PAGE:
After months of uncertainty regarding an invalidated levy attempt and a stalled consolidation project, the future appears much clearer for the Delaware Area Career Center.

The district's board earlier this month took steps toward putting a levy on the November ballot. In addition, the center may have found a buyer for its north campus: Delaware County.

While county voters in 2015 overwhelmingly voted to renew a 10-year levy for the career center, an error by the county's elections board kept the issue off ballots in portions of Franklin, Marion, Morrow and Union counties served by the center. While the number of voters affected was far too low to change the result of the election, a divided Supreme Court of Ohio ruled in March the error invalidated the approval of the 1.7-mill levy.

A novel solution -- in the form of legislation co-sponsored by state Reps. Andrew Brenner (R-Powell) and Rick Carfagna (R-Genoa Township) -- will allow the board to put the invalidated levy back on the ballot for voters outside of Delaware County.

In theory, the levy request cannot fail. The levy would pass by about 9,000 votes even if all eligible voters in the four adjacent counties cast their ballots against it.

Career center Superintendent Mary Beth Freeman said the board also has approved a resolution to proceed with a levy in all five counties in case unexpected problems arise with the legislation. She said she views the second request as an "insurance policy" in an "unprecedented situation."

"We have an obligation to our community to take every step to ensure the levy goes properly," she said.

Freeman said the center's leaders expect to pull the five-county levy request from the ballot as soon as it becomes clear the four-county request is viable.

The levy's invalidation led to a pause in construction on a $45 million expansion and renovation project at the center's southern campus off U.S. Route 23 in Liberty Township.

Initially, center officials hoped to move all students from the north campus in Brown Township to the south campus by the second semester of the 2018-19 school year. Freeman said the delay in construction means the consolidation likely will not be completed until the start of the 2019-20 school year or later.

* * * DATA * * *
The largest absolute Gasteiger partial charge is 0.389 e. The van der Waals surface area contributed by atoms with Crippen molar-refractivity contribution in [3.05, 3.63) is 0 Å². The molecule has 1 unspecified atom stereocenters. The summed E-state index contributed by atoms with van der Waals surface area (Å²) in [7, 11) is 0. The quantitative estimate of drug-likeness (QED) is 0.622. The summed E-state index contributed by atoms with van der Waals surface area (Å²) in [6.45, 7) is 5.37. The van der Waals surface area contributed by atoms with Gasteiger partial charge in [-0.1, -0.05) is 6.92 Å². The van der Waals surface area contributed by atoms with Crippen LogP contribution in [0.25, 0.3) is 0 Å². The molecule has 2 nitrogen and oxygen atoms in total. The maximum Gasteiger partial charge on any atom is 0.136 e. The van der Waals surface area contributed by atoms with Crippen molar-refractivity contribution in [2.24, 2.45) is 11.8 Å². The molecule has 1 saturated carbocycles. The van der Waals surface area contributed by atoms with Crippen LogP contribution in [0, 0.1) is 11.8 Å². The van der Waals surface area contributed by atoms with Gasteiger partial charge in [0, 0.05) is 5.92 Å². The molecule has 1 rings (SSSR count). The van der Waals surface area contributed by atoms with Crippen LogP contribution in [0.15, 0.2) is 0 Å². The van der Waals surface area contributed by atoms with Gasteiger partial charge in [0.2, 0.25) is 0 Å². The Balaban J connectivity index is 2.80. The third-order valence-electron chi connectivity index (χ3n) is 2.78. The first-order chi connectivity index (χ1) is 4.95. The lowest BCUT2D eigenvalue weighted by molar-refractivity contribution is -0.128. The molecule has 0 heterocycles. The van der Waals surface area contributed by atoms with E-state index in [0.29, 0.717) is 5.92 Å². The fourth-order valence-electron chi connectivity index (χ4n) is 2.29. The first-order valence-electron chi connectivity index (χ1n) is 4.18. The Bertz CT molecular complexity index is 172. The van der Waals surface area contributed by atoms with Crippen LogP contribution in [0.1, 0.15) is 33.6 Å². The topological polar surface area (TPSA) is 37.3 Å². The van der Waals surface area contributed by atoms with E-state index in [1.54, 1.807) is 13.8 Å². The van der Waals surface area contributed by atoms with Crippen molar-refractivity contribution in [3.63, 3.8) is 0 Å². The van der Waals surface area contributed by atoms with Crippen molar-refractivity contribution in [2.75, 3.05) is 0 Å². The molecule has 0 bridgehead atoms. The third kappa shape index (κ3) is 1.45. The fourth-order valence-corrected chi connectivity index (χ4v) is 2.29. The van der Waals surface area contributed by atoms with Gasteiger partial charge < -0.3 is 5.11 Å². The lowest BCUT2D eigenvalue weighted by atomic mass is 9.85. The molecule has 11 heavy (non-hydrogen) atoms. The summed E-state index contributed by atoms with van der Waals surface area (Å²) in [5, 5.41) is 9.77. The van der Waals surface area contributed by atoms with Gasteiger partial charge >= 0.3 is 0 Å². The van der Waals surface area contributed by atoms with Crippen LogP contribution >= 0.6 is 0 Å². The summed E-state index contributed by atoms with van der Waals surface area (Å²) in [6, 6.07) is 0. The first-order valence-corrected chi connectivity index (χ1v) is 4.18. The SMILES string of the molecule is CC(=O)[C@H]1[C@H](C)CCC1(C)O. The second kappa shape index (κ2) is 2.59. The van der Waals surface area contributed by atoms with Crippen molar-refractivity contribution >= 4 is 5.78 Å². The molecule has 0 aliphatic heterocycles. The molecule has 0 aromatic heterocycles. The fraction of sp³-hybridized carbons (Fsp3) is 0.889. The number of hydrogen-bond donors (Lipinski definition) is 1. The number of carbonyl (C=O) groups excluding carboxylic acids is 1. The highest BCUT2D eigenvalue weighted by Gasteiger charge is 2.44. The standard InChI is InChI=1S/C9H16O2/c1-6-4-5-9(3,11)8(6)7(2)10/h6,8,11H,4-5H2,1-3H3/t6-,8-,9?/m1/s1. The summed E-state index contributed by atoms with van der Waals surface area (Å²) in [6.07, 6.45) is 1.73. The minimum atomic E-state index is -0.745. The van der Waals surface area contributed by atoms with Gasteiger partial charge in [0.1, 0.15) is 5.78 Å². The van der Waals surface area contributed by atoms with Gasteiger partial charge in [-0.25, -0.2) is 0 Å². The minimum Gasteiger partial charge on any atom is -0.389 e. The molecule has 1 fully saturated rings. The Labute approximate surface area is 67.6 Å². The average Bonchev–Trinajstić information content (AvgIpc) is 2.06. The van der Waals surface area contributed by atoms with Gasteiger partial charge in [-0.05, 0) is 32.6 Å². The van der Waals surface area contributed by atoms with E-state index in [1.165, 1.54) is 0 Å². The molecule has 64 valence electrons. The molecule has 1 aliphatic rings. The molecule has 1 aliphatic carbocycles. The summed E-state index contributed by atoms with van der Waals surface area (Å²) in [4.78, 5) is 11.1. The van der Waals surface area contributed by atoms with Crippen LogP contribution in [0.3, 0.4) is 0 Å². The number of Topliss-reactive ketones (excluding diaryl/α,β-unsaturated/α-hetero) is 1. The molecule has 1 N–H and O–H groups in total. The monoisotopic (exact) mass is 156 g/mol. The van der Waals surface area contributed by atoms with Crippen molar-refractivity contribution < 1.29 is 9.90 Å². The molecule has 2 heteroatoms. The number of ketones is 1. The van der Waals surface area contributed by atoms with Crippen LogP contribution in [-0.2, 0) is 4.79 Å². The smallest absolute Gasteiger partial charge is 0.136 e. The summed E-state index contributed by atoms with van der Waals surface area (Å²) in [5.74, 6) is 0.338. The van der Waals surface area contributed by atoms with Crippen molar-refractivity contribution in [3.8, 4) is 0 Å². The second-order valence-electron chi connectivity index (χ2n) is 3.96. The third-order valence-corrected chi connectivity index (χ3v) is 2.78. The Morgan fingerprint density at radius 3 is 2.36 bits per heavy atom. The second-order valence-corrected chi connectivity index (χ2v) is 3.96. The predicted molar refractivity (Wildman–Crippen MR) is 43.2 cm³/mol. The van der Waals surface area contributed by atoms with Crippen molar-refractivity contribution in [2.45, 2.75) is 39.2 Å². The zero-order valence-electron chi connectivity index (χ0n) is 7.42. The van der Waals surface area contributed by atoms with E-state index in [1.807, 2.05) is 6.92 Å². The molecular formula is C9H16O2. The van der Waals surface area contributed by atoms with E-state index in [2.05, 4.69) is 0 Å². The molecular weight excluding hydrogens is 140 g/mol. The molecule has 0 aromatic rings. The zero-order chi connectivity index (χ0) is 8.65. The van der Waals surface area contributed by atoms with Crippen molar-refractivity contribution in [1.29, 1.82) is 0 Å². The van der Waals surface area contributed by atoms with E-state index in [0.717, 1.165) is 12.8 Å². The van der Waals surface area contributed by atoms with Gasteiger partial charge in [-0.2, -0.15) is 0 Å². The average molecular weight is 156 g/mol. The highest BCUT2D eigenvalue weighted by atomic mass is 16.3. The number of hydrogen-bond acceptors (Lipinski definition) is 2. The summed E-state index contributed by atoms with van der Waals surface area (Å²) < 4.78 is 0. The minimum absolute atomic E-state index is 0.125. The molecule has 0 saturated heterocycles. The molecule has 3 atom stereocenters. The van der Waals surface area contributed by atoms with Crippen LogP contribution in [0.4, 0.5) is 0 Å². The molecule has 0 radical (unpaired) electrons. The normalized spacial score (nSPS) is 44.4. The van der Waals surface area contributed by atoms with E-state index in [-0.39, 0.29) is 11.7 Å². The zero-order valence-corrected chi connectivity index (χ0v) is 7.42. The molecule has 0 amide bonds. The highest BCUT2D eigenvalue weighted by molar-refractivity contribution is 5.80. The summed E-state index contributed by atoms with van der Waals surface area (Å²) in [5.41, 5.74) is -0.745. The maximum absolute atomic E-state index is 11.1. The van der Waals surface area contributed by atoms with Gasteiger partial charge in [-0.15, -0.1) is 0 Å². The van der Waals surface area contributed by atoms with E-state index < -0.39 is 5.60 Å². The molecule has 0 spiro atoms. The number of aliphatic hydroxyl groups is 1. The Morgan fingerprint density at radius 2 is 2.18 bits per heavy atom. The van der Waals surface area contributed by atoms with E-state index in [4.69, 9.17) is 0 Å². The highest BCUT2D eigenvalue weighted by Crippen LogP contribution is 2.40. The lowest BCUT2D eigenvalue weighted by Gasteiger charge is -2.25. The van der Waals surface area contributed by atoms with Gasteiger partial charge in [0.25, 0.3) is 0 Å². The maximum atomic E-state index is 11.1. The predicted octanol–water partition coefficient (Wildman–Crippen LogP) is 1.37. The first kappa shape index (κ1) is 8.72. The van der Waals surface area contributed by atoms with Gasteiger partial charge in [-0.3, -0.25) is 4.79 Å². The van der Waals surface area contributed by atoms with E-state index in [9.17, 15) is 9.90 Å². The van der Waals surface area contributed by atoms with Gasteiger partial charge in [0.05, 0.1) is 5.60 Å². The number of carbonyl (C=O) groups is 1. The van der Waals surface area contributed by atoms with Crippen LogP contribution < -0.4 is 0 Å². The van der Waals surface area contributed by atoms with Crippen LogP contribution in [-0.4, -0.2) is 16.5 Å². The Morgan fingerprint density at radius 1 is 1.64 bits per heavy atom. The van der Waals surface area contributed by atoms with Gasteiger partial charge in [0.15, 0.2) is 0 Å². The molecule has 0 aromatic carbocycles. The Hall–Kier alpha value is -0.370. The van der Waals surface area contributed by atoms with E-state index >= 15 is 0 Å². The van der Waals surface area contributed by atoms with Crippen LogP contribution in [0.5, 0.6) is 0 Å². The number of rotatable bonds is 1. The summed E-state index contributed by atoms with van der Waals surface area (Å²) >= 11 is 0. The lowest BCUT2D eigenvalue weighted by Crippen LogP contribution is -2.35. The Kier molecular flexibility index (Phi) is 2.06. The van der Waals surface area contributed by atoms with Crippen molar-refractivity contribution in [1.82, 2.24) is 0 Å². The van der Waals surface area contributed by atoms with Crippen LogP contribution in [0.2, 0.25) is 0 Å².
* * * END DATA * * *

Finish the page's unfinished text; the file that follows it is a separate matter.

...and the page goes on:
Freeman said construction, which halted earlier this summer, will not resume until she has a letter from the board of elections indicating the levy's success.

The center's board earlier this month approved the sale of the 64-acre north campus site to Delaware County. County commissioners voted July 27 to approve the $1.77 million purchase.

Delaware County spokeswoman Jane Hawes said the campus could become a new home for the county's code compliance, engineering and regional sewer district offices. The Delaware County Regional Planning Commission, among other county entities, also could move to the site.

"(We're) looking at creating a one-stop shop for people in the development and construction community," she said.

Hawes said properties freed up by the moves could be leased or sold by the county.

Jon Melvin, the county's director of facilities management, said in a statement that county officials expect to take possession of the north campus in summer 2019 at the earliest. He said renovations could take more than a year.

Freeman said county officials are aware that the pause in construction at the south campus will delay students' final exit from the north campus east of Delaware. She said she views the sale of the campus as a "win-win."

"It will remain an asset and a benefit to our community and our taxpayers," she said.

Freeman said the sale should fulfill career center officials' goal of preventing the 147,000-square-foot campus from becoming an eyesore or a financial drain on the district.